I guess it was only a matter of time before someone wanted to go back and continue what Ridley Scott started with Blade Runner, the 1982 adaptation of Philip K. Dick’s short story “Do Androids Dream of Electric Sheep?”. CinemaSpy is reporting that Alcon Entertainment is close to acquiring the rights to the material, but apparently (and thankfully) not the right to do a remake. So, of course the rumors are that they are going to do everything else possible (i.e. prequel, sequel and television series).
Here is the official press release from the studio:
Warner Bros-based financing and production company Alcon Entertainment (“The Blind Side,” “The Book of Eli”) co-founders and co-Chief Executive Officers Broderick Johnson and Andrew Kosove, in the most significant property acquisition negotiations in the Company’s 13-year history, are in final discussions to secure film, television and ancillary franchise rights to produce prequels and sequels to the iconic 1982 science-fiction thriller “Blade Runner.”
Alcon is negotiating to secure the rights from producer-director Bud Yorkin, who will serve as producer on “Blade Runner” along with Kosove and Johnson. Cynthia Sikes Yorkin will co-produce. Frank Giustra and Tim Gamble, CEO’s of Thunderbird Films, will serve as executive producers.
Alcon’s franchise rights would be all-inclusive, but exclude rights to remake the original. The Company, however, may produce projects based on situations introduced in the original film. The project would be distributed domestically by Warner Bros. International rights are yet to be determined.
Johnson and Kosove stated: “We are honored and excited to be in business with Bud Yorkin. This is a major acquisition for our company, and a personal favorite film for both of us. We recognize the responsibility we have to do justice to the memory of the original with any prequel or sequel we produce. We have long-term goals for the franchise, and are exploring multi-platform concepts, not just limiting ourselves to one medium only.”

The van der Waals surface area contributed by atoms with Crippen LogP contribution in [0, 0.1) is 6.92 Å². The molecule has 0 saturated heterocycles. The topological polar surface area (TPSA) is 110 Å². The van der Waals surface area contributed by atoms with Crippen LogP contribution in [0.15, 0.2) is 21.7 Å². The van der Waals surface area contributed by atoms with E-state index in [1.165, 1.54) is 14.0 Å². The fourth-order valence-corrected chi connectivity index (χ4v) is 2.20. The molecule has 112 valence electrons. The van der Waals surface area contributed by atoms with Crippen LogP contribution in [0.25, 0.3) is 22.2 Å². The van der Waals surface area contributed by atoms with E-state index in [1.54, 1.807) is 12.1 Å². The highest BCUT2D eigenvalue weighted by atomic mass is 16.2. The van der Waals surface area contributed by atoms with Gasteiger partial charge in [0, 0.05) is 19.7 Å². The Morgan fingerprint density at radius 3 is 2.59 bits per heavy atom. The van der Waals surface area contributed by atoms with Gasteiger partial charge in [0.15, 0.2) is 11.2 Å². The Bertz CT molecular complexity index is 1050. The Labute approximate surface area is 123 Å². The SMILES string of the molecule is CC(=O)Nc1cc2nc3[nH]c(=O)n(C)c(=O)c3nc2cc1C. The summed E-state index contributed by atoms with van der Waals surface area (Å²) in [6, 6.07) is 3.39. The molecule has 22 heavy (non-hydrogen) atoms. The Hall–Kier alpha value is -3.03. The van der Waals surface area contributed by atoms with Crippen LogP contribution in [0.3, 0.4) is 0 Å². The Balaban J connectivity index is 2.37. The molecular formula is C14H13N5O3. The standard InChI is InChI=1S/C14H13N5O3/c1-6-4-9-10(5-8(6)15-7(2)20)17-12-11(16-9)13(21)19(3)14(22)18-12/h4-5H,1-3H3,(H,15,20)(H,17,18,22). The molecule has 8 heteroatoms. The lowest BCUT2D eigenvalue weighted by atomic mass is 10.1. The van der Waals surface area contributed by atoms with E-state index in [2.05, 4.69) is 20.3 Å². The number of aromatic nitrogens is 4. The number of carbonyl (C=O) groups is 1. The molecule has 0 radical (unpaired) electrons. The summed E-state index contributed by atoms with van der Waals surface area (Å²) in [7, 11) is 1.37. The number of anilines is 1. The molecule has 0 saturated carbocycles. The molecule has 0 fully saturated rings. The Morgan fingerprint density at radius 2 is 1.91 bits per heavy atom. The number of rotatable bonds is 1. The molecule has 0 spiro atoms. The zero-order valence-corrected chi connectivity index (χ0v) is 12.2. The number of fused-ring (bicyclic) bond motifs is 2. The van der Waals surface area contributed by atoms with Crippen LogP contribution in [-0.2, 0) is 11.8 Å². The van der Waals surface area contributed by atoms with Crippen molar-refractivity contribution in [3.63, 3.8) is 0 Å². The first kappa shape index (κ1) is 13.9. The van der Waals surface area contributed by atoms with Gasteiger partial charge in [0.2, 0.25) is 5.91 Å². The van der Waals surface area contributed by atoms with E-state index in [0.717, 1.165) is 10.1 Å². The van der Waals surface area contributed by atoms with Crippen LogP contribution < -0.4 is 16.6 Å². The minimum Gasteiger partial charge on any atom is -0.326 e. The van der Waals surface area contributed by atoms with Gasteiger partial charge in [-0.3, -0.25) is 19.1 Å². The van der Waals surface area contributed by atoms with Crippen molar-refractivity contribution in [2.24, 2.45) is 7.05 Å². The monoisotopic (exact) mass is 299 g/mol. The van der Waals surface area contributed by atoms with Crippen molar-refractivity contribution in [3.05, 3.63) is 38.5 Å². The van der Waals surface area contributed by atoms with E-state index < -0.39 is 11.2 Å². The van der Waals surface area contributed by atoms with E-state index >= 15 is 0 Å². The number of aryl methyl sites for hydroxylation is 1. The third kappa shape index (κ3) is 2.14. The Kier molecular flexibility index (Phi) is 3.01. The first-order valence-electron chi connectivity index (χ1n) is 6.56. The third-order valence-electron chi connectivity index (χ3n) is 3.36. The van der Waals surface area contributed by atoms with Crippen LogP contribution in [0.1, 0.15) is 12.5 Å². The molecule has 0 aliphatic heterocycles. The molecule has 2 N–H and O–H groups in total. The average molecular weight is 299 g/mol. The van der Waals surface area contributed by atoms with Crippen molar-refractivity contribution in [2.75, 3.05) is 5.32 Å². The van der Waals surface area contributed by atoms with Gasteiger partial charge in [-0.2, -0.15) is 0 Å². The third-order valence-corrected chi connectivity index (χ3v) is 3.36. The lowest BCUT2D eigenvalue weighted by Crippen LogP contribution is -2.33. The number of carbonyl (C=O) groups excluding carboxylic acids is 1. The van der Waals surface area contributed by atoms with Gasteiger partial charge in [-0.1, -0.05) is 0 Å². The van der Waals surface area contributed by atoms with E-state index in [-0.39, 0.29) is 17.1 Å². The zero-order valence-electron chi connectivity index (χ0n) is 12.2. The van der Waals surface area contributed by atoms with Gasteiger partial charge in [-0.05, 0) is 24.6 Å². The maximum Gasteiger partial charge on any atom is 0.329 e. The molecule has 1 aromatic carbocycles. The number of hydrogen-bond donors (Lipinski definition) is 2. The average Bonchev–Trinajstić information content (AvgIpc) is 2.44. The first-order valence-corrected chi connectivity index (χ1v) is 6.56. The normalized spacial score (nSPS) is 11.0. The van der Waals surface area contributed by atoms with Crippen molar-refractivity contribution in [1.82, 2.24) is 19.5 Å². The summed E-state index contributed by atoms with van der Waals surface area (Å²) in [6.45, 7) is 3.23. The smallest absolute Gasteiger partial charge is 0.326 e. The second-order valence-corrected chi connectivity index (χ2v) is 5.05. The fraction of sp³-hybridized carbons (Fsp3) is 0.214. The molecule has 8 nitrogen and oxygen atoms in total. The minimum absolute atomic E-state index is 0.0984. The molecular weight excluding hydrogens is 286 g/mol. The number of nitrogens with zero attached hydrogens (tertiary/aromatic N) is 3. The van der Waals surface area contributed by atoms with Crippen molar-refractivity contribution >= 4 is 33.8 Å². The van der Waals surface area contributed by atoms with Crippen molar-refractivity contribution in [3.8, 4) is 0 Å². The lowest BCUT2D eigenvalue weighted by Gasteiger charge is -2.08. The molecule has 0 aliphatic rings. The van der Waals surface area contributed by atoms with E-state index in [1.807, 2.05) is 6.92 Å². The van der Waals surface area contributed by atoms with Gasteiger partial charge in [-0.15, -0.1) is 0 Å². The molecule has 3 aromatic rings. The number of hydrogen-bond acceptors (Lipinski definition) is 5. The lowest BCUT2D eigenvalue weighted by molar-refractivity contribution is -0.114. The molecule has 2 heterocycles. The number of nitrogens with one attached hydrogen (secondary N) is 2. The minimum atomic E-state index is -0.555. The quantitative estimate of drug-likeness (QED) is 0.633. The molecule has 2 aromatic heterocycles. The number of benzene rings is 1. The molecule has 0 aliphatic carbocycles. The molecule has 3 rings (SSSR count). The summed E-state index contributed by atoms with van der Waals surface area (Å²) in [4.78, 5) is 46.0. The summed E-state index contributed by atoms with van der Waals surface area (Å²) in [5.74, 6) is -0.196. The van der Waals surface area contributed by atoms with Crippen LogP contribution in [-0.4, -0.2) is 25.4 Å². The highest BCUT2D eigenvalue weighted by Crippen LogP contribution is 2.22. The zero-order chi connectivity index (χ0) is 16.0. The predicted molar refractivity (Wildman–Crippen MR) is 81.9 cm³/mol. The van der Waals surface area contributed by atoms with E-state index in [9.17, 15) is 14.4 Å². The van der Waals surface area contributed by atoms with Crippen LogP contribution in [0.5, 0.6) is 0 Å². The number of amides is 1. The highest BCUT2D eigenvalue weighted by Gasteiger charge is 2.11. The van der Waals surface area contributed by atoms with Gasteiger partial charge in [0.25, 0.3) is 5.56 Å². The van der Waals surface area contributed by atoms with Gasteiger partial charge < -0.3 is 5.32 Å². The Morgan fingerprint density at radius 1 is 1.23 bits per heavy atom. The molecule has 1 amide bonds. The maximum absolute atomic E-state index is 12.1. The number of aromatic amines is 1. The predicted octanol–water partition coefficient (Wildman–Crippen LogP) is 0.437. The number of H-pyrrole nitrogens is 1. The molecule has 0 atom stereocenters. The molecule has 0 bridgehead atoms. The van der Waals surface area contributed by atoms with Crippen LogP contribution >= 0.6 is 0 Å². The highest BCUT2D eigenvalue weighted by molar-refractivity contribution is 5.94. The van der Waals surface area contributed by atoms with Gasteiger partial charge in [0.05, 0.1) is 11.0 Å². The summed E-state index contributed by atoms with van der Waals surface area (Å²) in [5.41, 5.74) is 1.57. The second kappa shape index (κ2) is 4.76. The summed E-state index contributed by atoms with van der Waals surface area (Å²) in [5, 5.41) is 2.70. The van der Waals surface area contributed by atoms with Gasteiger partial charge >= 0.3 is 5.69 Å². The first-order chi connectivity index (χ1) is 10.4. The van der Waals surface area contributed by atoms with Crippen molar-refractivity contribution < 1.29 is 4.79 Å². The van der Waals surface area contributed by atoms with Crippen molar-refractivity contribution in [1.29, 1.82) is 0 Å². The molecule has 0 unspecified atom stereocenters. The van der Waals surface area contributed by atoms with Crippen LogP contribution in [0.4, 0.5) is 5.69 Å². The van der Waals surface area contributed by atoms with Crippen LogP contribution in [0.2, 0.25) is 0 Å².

While I might be interested in seeing a sequel if Ridley Scott were involved, there is no mention of him yet. As for a prequel, I really don’t see a need for it.
Let me get down to what I think the crux of the problem is with this announcement: the studio purchasing the rights. Alcon Entertainment has a terrible track record with films. The most highly touted films in their repertoire are Book of Eli and The Blind Side. The former was a mediocre post-apocalyptic film based on a graphic novel, and the second was a mediocre sports film that somehow managed to hide how terrible of an actress Sandra Bullock is by masking her with a Southern accent. Then, you start digging more and find that there is this list of films that they produced:
There were a couple of other films, the most important being Christopher Nolan‘s Insomnia, but for the most part there is a consistent level of mediocrity. Maybe this will be the film that puts this production company ahead, but I wish there was a better track record associated with them before they delve into such a weighty project. I’m glad that they acknowledge the responsibility associated with the mission that they are embarking on, and I’m glad that Bud Yorkin is officially involved, but with their track record I am extremely hesitant to get behind this idea.
Plus, it sounds like they are shamelessly trying to exploit the material by converting it into as many platforms as possible. They are already saying that they will try to run the franchise into the ground rather than just saying, “Hey, we’re going to focus on making the sequel true to the material and then see where we go from there.”
Why yes, we fully intend to keep beating this horse after every breath of life has been expended from its body.
This is Hollywood exploitation at its best.
What are your thoughts about all this? Should this sci-fi classic be left alone? Is it fine in the hands of Alcon and Co?